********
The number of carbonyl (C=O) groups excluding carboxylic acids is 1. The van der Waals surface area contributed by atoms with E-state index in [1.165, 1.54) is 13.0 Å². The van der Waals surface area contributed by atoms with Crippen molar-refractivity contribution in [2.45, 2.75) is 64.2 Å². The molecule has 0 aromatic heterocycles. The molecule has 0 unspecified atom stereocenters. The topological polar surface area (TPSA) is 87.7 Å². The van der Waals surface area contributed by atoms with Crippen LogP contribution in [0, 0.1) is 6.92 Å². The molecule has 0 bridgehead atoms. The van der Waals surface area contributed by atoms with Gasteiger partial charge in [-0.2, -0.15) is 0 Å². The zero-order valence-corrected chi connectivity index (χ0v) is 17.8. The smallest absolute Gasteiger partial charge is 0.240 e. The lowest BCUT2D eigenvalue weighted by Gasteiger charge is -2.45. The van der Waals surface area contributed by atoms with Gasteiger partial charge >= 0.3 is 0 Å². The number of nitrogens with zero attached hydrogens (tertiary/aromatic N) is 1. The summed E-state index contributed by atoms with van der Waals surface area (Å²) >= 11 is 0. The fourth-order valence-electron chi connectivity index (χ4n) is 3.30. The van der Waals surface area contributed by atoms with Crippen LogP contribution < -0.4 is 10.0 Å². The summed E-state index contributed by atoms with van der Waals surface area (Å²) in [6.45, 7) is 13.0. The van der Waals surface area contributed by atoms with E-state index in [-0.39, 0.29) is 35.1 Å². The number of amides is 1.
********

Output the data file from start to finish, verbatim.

The number of carbonyl (C=O) groups excluding carboxylic acids is 1. The van der Waals surface area contributed by atoms with E-state index in [1.165, 1.54) is 13.0 Å². The van der Waals surface area contributed by atoms with Crippen molar-refractivity contribution in [2.45, 2.75) is 64.2 Å². The molecule has 0 aromatic heterocycles. The molecule has 0 unspecified atom stereocenters. The topological polar surface area (TPSA) is 87.7 Å². The van der Waals surface area contributed by atoms with Crippen LogP contribution in [0, 0.1) is 6.92 Å². The molecule has 0 bridgehead atoms. The van der Waals surface area contributed by atoms with Gasteiger partial charge in [-0.2, -0.15) is 0 Å². The zero-order valence-corrected chi connectivity index (χ0v) is 17.8. The smallest absolute Gasteiger partial charge is 0.240 e. The lowest BCUT2D eigenvalue weighted by Gasteiger charge is -2.45. The van der Waals surface area contributed by atoms with Gasteiger partial charge >= 0.3 is 0 Å². The number of nitrogens with zero attached hydrogens (tertiary/aromatic N) is 1. The summed E-state index contributed by atoms with van der Waals surface area (Å²) >= 11 is 0. The fourth-order valence-electron chi connectivity index (χ4n) is 3.30. The van der Waals surface area contributed by atoms with Crippen LogP contribution < -0.4 is 10.0 Å². The summed E-state index contributed by atoms with van der Waals surface area (Å²) in [6.45, 7) is 13.0. The van der Waals surface area contributed by atoms with E-state index in [-0.39, 0.29) is 35.1 Å². The number of amides is 1.